Honda Fit for America?
While Honda is prepping a brand new Jazz for the Tokyo Motor Show, the status of its American-market twin remains unknown. Many wonder if the Honda Fit will persist in the United States, or simply soldier on in other regions under the Jazz nameplate.
Honda has refused to commit to anything publicly, but hope remains. The automaker released teaser images of the model last week, referencing it as the Jazz, but if you zoom in on the back end you can clearly see it labeled as a Fit.
As much as we’d like to take credit for the spot, CarBuzz beat us to the punch. But we’re curious as to why nobody else seemed to notice, as the badging seems blatantly obvious once it’s been pointed out.
A spokesperson from Honda wouldn’t confirm if the new Fit will be sold in the US but hinted that the Fit and Jazz have historically been the same product, albeit with different drivetrains. Zooming in on Honda’s teaser photo shows a “Fit” badge on the back, which could be another hint that Honda’s new subcompact will come to the US after all. We’re keeping our fingers crossed.
From the teaser photo and prototype spy shots, the new Fit will adopt a sleeker design than the current model, while Honda says it will retain its spacious cabin and versatile seating arrangement. The Euro-spec Honda Jazz will be powered by a new, more efficient two-motor hybrid system and deliver “strong and effortless driving performance.” In the US, the current Honda Fit is powered by a 1.5-liter inline-four producing 130 horsepower and 114 lb-ft of torque when paired with a six-speed manual, or 128 hp and 113 lb-ft with the optional CVT.
Unfortunately Fit sales are on the decline, adding validity to rumors that the model may be discontinued in North America. Honda is also considering shifting Fit production out of Mexico and back to Japan so the facility can focus on the HR-V. It’s not like someone at the company accidentally applied a Fit emblem to the model being teased globally. In fact, it looks to be an entirely new logo, making this semi-meaningful. But Japan has been using the Fit name forever, letting the rest of the world have the Jazz, so this could just as easily be nothing.
Even if Honda keeps the Jazz/Fit out of America, we’ll likely see that i-MMD dual-motor hybrid drivetrain placed inside other models. The Jazz debuts at the Tokyo Motor Show later this week. We’ll keep our eyes peeled for the Fit at the LA Auto Show in November.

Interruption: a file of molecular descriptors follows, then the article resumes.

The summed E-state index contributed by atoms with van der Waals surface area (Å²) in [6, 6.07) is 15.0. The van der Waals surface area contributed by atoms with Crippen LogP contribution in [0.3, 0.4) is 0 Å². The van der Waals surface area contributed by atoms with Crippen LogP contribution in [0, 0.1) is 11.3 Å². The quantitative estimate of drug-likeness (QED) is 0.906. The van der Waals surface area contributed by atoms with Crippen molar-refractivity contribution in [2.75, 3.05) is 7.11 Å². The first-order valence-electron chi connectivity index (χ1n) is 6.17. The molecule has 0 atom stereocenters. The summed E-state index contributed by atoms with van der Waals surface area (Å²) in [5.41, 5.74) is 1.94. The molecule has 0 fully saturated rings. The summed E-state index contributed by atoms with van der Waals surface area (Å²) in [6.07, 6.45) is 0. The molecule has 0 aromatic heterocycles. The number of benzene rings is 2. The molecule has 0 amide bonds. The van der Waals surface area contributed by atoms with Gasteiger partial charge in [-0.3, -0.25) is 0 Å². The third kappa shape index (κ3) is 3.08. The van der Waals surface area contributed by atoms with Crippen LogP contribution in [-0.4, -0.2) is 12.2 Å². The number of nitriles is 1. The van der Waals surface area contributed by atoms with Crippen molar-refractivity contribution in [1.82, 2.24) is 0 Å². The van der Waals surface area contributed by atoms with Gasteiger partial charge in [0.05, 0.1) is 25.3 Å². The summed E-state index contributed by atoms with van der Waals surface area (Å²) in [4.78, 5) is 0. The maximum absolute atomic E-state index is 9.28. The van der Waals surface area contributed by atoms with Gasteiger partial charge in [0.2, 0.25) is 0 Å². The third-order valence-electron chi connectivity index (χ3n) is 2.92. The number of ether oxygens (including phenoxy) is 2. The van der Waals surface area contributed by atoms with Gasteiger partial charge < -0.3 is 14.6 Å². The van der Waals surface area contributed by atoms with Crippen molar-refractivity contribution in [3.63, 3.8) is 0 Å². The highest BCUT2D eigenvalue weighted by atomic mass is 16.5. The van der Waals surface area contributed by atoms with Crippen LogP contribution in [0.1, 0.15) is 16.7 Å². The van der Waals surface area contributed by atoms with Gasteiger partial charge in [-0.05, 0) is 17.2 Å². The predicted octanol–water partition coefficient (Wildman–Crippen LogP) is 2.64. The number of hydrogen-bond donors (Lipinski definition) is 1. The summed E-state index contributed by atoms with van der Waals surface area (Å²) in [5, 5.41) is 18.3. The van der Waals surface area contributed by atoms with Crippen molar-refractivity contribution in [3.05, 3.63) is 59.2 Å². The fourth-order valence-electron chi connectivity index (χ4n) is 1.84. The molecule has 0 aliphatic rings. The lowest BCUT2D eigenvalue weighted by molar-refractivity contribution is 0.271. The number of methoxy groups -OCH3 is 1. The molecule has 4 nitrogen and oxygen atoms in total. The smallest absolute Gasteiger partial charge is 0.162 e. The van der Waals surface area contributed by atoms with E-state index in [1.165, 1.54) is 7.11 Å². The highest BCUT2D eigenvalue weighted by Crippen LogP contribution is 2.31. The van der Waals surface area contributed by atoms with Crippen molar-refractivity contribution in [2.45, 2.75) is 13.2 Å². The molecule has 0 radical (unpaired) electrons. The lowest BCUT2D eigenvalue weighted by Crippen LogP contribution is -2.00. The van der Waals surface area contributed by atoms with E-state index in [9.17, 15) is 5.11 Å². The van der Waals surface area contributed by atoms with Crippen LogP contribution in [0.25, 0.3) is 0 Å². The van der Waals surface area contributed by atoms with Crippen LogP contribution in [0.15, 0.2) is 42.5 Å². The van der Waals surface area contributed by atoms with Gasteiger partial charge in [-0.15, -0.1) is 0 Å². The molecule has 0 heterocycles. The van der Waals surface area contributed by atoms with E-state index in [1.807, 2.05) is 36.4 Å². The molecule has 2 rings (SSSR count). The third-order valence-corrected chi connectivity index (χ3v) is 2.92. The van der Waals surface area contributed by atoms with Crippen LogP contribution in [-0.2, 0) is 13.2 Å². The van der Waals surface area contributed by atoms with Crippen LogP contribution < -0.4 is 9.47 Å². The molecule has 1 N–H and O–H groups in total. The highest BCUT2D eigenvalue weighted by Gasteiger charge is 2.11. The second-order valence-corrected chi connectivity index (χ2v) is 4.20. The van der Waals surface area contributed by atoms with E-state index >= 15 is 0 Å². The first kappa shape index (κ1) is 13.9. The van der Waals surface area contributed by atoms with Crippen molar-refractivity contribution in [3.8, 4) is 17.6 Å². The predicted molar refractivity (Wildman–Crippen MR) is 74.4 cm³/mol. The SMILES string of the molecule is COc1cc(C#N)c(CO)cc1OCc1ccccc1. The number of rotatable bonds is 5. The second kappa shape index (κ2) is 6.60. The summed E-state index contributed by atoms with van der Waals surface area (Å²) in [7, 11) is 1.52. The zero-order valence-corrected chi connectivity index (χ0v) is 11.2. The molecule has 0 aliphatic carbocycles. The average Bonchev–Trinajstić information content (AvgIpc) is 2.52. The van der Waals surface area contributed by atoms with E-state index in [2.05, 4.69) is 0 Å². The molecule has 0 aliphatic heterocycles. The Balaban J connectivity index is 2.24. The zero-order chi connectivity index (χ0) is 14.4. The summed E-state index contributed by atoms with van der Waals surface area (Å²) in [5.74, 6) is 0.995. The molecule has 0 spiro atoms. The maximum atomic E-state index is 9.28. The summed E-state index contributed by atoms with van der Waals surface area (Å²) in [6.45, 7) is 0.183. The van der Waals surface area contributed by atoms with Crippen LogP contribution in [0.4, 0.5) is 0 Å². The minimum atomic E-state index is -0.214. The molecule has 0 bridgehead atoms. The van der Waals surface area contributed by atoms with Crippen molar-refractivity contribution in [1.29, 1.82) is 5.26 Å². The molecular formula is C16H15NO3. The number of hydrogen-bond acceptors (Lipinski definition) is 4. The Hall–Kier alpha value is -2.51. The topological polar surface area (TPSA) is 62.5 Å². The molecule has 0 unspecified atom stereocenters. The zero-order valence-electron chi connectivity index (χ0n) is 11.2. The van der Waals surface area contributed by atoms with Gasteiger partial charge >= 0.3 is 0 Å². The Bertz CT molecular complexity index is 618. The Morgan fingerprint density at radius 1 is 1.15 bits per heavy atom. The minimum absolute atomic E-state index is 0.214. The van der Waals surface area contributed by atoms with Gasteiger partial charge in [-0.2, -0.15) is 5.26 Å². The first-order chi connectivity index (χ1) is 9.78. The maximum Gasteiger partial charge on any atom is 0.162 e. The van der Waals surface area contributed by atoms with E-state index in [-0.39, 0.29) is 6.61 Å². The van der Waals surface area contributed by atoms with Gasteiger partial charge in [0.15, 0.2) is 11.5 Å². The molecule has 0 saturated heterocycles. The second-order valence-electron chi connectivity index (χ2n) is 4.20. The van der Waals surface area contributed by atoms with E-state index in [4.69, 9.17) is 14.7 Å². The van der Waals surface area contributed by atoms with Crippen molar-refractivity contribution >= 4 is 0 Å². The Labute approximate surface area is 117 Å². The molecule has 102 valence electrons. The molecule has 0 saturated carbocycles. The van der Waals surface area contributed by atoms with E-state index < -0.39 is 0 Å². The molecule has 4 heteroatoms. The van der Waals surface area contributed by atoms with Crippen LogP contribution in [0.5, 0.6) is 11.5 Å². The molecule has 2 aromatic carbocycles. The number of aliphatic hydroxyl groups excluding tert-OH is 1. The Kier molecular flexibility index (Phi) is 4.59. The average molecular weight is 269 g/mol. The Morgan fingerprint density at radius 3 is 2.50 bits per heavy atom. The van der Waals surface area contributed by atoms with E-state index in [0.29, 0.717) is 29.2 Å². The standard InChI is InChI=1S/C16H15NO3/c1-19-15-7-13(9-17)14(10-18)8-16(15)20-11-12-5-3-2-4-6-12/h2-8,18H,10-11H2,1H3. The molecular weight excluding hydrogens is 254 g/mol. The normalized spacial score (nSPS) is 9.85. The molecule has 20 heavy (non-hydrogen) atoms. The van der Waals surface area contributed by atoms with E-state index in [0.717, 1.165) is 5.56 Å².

A staunch consumer advocate tracking industry trends and regulation. Before joining TTAC, Matt spent a decade working for marketing and research firms based in NYC. Clients included several of the world’s largest automakers, global tire brands, and aftermarket part suppliers. Dissatisfied with the corporate world and resentful of having to wear suits everyday, he pivoted to writing about cars. Since then, that man has become an ardent supporter of the right-to-repair movement, been interviewed on the auto industry by national radio broadcasts, driven more rental cars than anyone ever should, participated in amateur rallying events, and received the requisite minimum training as sanctioned by the SCCA. Handy with a wrench, Matt grew up surrounded by Detroit auto workers and managed to get a pizza delivery job before he was legally eligible. He later found himself driving box trucks through Manhattan, guaranteeing future sympathy for actual truckers. He continues to conduct research pertaining to the automotive sector as an independent contractor and has since moved back to his native Michigan, closer to where the cars are born. A contrarian, Matt claims to prefer understeer — stating that front and all-wheel drive vehicles cater best to his driving style.
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